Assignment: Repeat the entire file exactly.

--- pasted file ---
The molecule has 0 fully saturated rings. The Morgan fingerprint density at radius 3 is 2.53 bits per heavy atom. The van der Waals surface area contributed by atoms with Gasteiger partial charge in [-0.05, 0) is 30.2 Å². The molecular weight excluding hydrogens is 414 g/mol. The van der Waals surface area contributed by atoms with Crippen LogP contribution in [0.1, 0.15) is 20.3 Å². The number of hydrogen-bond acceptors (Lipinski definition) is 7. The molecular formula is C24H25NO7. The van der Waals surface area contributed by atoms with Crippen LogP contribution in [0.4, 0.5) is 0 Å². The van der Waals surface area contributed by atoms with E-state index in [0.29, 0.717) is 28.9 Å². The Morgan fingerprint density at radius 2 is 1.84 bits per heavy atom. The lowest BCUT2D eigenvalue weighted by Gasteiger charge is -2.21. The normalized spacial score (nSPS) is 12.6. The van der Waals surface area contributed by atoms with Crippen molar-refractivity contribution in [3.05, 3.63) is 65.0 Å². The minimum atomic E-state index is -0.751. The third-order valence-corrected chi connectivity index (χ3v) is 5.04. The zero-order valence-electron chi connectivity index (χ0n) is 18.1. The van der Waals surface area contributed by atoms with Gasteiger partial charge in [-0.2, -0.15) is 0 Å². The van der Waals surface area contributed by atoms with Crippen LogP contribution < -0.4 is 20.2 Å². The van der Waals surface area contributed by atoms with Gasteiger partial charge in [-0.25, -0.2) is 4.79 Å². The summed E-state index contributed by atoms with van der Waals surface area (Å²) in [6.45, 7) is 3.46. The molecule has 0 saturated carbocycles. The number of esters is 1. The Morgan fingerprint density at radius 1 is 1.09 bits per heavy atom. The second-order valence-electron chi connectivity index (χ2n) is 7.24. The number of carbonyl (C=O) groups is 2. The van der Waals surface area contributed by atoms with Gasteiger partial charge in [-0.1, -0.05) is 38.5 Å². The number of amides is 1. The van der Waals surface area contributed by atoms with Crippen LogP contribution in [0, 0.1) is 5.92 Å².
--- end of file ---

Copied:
The molecule has 0 fully saturated rings. The Morgan fingerprint density at radius 3 is 2.53 bits per heavy atom. The van der Waals surface area contributed by atoms with Gasteiger partial charge in [-0.05, 0) is 30.2 Å². The molecular weight excluding hydrogens is 414 g/mol. The van der Waals surface area contributed by atoms with Crippen LogP contribution in [0.1, 0.15) is 20.3 Å². The number of hydrogen-bond acceptors (Lipinski definition) is 7. The molecular formula is C24H25NO7. The van der Waals surface area contributed by atoms with Crippen LogP contribution in [0.4, 0.5) is 0 Å². The van der Waals surface area contributed by atoms with E-state index in [0.29, 0.717) is 28.9 Å². The Morgan fingerprint density at radius 2 is 1.84 bits per heavy atom. The lowest BCUT2D eigenvalue weighted by Gasteiger charge is -2.21. The normalized spacial score (nSPS) is 12.6. The van der Waals surface area contributed by atoms with Crippen molar-refractivity contribution in [3.05, 3.63) is 65.0 Å². The minimum atomic E-state index is -0.751. The third-order valence-corrected chi connectivity index (χ3v) is 5.04. The zero-order valence-electron chi connectivity index (χ0n) is 18.1. The van der Waals surface area contributed by atoms with Gasteiger partial charge in [-0.2, -0.15) is 0 Å². The van der Waals surface area contributed by atoms with Crippen LogP contribution < -0.4 is 20.2 Å². The van der Waals surface area contributed by atoms with Gasteiger partial charge in [-0.25, -0.2) is 4.79 Å². The summed E-state index contributed by atoms with van der Waals surface area (Å²) in [6.45, 7) is 3.46. The molecule has 0 saturated carbocycles. The number of esters is 1. The Morgan fingerprint density at radius 1 is 1.09 bits per heavy atom. The second-order valence-electron chi connectivity index (χ2n) is 7.24. The number of carbonyl (C=O) groups is 2. The van der Waals surface area contributed by atoms with Gasteiger partial charge in [-0.1, -0.05) is 38.5 Å². The number of amides is 1. The van der Waals surface area contributed by atoms with Crippen LogP contribution in [0, 0.1) is 5.92 Å².